We learn this at the very outset of the Phaeacian episode, when Athena enters the Phaeacian city to appear in a dream to Nausicaa. The Phaeacians are here introduced as having formerly lived near the Cyclopes, who were stronger than they and brought them harm. Hence godlike Nausithoos moved his people to Scheria, their present home, and built a city for them. Nausithoos was now dead, and Alcinous ruled in his place Odyssey 6. They once lived in wide Hypereia near the Cyclopes, overbearing men who harmed them, for they were greater in strength.
Uprooting his people godlike Nausithoos led them away and settled them in Scheria, far from laboring men, and drove a wall around the city and built dwellings, and made temples of the gods and apportioned fields. But he had already succumbed to death and gone to Hades, and Alcinoos, knowing counsels from the gods, now ruled. In this passage Nausithoos is called the founder of Scheria, and his role as founder is emphasized by a detailed description of his act: Neleus too was now dead, and Nestor ruled in his place Odyssey 3.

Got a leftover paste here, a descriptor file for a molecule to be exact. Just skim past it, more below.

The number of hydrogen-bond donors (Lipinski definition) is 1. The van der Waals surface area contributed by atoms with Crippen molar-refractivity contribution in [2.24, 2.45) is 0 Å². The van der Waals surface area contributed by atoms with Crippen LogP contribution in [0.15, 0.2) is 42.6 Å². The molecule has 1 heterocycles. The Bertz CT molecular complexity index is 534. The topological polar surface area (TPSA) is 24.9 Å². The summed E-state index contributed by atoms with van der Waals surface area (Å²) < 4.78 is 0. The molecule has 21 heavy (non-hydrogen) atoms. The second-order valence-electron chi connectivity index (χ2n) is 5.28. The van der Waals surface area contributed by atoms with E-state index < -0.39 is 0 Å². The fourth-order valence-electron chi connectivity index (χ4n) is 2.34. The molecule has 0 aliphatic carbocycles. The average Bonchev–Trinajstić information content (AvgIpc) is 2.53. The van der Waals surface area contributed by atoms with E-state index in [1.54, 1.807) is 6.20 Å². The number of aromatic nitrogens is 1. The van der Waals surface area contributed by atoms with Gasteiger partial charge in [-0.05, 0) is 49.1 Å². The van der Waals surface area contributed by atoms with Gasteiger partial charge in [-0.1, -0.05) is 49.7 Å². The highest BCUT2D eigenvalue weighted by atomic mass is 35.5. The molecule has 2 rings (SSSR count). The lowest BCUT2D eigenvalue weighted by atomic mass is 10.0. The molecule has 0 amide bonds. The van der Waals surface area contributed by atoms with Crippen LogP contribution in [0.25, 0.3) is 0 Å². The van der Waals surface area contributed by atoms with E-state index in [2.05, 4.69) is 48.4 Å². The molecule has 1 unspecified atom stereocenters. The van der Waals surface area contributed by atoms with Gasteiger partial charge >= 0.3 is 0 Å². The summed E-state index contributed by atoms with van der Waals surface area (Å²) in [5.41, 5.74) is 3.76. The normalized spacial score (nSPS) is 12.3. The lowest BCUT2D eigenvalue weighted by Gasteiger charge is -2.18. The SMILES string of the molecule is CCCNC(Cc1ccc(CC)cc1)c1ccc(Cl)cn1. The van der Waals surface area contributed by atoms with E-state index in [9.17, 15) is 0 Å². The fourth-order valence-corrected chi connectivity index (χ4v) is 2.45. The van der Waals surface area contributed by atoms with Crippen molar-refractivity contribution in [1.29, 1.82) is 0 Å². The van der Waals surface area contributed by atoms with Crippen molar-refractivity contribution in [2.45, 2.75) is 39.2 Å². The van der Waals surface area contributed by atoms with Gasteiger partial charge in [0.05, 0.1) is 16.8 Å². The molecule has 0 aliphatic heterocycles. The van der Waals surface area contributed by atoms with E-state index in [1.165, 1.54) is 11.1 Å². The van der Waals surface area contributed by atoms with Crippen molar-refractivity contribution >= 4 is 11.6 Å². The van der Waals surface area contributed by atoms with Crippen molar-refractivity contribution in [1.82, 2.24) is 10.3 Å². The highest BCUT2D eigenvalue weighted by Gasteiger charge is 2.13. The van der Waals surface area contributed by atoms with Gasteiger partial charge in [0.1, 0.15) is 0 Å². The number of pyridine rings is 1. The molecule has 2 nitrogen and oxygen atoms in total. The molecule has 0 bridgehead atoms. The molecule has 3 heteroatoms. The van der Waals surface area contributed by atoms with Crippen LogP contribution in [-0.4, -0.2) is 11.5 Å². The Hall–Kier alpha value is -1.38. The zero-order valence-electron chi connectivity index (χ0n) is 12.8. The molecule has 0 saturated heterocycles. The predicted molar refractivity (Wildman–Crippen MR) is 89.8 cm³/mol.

But when early-born rosy-fingered dawn appeared, the Gerenian horseman Nestor rose from bed, and went out and sat on polished stones that were in front of his high doors, white and glistening with oil, on which formerly Neleus would sit, a counselor equal to the gods; but he had already succumbed to death and gone to Hades, and Gerenian Nestor, guardian of the Achaeans, now sat on them holding his scepter.
The repeated line, used first of Neleus, then of Nausithoos, occurs nowhere else. The parallel in diction strongly reinforces the parallel in content, and it begins to appear that the parallel in content is deliberate—that we are meant to be reminded of Neleus and Nestor when we first hear about Nausithoos and Alcinous. On her first entrance she appeared to Nausicaa in a dream. Now, on her second entrance, she disguises herself as a young maiden, and she encounters Odysseus himself in order to lead him to the Phaeacian palace.